Much to my surprise, it didn’t work. My husband was still unhappy about our sex life, and I was unhappy with our “discussions” about our sex life—so I was willing to do something to make it better, as long as it was something that could fit into my life. My husband would ask me, “Did you think about sex today?” I had, but it didn’t make me look forward to sex. It didn’t help me enjoy it any more. It didn’t improve sex for my husband, either, since he knew that he was an item on my to-do list that I was checking off. Even when I ended up enjoying it, sex was a chore for me. Thinking about sex just reminded me of one more thing I needed to get done before I could go to bed and get some sleep. Why didn’t it do what the magazines had said it would do?

By the time our kids got older and my sleep needs had changed, we had laid down patterns in our marriage. Sex was something my husband didn’t have enough of and that I didn’t often feel like giving. But every now and then, I would try to think about sex throughout the day—and wonder why it never, ever made me look forward to sex like it was supposed to.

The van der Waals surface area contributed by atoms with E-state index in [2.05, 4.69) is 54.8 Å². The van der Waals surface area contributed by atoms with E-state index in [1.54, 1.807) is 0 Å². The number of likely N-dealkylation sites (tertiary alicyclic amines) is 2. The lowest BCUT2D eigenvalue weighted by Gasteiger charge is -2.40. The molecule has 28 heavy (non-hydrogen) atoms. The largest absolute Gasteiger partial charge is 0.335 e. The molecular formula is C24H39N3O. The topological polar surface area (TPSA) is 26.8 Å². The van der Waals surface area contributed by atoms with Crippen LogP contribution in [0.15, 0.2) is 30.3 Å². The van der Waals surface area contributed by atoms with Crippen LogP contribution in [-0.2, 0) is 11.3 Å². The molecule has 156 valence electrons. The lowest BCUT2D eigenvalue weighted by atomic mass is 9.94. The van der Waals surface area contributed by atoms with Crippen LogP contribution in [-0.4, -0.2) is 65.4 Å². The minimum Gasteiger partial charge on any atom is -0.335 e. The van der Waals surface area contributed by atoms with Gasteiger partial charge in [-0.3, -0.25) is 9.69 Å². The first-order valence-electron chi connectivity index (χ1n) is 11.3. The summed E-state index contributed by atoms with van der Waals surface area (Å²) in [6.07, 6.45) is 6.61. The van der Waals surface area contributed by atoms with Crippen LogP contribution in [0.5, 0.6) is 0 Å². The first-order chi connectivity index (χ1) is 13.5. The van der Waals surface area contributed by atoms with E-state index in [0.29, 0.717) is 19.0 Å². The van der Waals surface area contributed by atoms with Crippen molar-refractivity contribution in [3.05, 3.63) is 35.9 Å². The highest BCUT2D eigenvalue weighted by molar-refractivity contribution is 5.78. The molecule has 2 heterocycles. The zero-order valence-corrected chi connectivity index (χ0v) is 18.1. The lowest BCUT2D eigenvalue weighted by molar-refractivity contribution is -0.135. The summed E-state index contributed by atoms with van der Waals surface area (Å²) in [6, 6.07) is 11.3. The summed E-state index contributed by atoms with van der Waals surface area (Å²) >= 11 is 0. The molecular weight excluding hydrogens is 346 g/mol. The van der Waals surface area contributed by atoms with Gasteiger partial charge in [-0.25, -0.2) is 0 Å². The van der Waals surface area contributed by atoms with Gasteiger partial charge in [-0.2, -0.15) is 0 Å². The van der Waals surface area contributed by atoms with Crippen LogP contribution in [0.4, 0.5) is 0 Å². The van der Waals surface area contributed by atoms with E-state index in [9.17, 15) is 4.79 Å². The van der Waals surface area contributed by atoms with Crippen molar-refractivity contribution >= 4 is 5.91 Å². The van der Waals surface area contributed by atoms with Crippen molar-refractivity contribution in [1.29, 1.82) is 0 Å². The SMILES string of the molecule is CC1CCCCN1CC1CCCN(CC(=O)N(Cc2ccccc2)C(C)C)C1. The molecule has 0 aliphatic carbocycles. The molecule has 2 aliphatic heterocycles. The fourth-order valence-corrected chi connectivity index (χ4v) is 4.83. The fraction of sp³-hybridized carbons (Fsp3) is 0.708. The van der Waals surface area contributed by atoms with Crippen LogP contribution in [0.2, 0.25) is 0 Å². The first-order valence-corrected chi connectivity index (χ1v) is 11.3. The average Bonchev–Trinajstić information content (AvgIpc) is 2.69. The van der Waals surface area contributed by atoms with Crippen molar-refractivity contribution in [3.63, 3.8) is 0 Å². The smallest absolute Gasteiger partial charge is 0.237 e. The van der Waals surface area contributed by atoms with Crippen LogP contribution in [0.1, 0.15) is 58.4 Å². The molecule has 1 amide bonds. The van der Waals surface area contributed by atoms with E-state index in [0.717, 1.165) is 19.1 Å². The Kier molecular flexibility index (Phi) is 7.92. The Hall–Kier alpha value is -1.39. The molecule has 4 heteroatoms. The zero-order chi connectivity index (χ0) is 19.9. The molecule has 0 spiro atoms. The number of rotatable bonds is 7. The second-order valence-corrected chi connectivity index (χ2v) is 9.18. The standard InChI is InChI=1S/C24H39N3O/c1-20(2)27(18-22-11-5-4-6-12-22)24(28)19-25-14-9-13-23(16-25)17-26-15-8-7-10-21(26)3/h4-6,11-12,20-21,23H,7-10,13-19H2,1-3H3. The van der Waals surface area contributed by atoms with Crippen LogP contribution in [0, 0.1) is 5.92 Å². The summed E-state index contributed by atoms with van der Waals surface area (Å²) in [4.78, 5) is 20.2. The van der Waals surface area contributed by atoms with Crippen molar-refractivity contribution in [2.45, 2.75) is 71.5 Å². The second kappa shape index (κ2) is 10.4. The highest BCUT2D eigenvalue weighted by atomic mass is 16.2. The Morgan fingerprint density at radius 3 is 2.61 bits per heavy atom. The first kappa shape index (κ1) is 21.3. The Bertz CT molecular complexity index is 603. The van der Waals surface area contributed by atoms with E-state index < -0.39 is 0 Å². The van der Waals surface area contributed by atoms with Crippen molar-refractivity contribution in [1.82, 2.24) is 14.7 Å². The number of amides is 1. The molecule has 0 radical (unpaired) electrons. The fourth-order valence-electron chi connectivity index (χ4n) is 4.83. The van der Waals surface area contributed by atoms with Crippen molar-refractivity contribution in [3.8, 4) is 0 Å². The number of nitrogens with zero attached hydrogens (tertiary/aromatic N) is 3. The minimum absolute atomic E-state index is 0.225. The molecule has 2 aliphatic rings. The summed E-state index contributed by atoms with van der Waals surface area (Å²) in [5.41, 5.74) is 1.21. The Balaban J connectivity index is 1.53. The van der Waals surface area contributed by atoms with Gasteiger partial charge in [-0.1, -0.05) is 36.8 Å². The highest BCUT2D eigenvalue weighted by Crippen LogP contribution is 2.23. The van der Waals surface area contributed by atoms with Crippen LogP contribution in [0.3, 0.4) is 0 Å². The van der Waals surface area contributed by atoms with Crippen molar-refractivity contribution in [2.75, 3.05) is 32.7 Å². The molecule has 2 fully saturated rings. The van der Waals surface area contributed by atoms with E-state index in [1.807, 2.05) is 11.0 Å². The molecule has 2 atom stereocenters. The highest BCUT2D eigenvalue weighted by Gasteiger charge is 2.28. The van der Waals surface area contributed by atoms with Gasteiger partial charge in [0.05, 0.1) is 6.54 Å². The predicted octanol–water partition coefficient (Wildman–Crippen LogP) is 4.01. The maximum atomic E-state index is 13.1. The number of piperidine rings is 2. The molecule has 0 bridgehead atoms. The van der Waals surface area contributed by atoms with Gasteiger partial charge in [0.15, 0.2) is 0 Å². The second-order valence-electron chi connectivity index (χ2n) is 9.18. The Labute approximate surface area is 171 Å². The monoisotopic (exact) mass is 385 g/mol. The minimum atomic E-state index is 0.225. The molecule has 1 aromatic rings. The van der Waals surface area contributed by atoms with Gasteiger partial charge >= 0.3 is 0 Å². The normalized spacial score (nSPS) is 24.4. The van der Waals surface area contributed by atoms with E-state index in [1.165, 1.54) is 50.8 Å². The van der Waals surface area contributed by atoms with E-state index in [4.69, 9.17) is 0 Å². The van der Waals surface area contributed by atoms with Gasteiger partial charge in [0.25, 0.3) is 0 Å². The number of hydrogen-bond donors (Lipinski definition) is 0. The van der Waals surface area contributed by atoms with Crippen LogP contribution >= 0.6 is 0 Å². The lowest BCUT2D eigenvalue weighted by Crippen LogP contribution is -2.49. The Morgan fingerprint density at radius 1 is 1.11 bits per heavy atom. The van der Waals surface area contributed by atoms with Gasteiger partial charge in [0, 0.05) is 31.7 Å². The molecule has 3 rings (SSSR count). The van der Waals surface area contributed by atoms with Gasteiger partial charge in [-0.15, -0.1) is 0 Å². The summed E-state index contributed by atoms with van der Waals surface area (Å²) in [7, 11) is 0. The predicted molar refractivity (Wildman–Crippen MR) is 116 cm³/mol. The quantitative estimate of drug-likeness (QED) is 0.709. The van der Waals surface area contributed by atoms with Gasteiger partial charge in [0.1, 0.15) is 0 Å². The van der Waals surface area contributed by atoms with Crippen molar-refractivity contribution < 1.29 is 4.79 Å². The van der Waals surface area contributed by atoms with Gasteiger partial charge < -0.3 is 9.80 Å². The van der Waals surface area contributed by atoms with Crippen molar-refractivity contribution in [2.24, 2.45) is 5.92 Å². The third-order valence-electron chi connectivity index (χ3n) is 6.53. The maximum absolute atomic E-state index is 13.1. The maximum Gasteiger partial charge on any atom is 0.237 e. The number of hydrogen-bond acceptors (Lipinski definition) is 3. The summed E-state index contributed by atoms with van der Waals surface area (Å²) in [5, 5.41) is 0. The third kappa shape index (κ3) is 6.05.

Sex Is for Me, Too

Yesterday, I figured it out. Our marriage bed has seen an upswing in activity (at my request—go figure), so I knew it was pretty likely that something sexual would be happening last night.

This week has brought a lot of stress at work. Yesterday as I tried to get some work done at my desk, my mind kept drifting to my husband. I was thinking about how much I looked forward to the comfort of his arms.

On my drive home, I found myself thinking about sex. I thought about what I could be wearing that would make my husband’s eyes glow. I imagined how he would respond. I thought about what I might ask him to do for me to both relax me and build me up to a sexual release. I smiled and squirmed in my car all the way home, anxious for us to be together.

It occurred to me that I was thinking about sex and that it was helping me build anticipation. Why is it working now when it didn’t work before? I wondered.

The difference is this: I had learned that sex was for me just as much as it was for my husband. In the past, I would be thinking about his interest in sex, wondering what activities he would want, and being able to cross him off my list of things to do. In the past, sex wasn’t for me at all. Even when I began my journey of change, I was improving the quantity and quality of sex—to make my husband happy. Eventually, I got to a point where I was making the changes because I understood that sex was good not just for my husband, but for our marriage.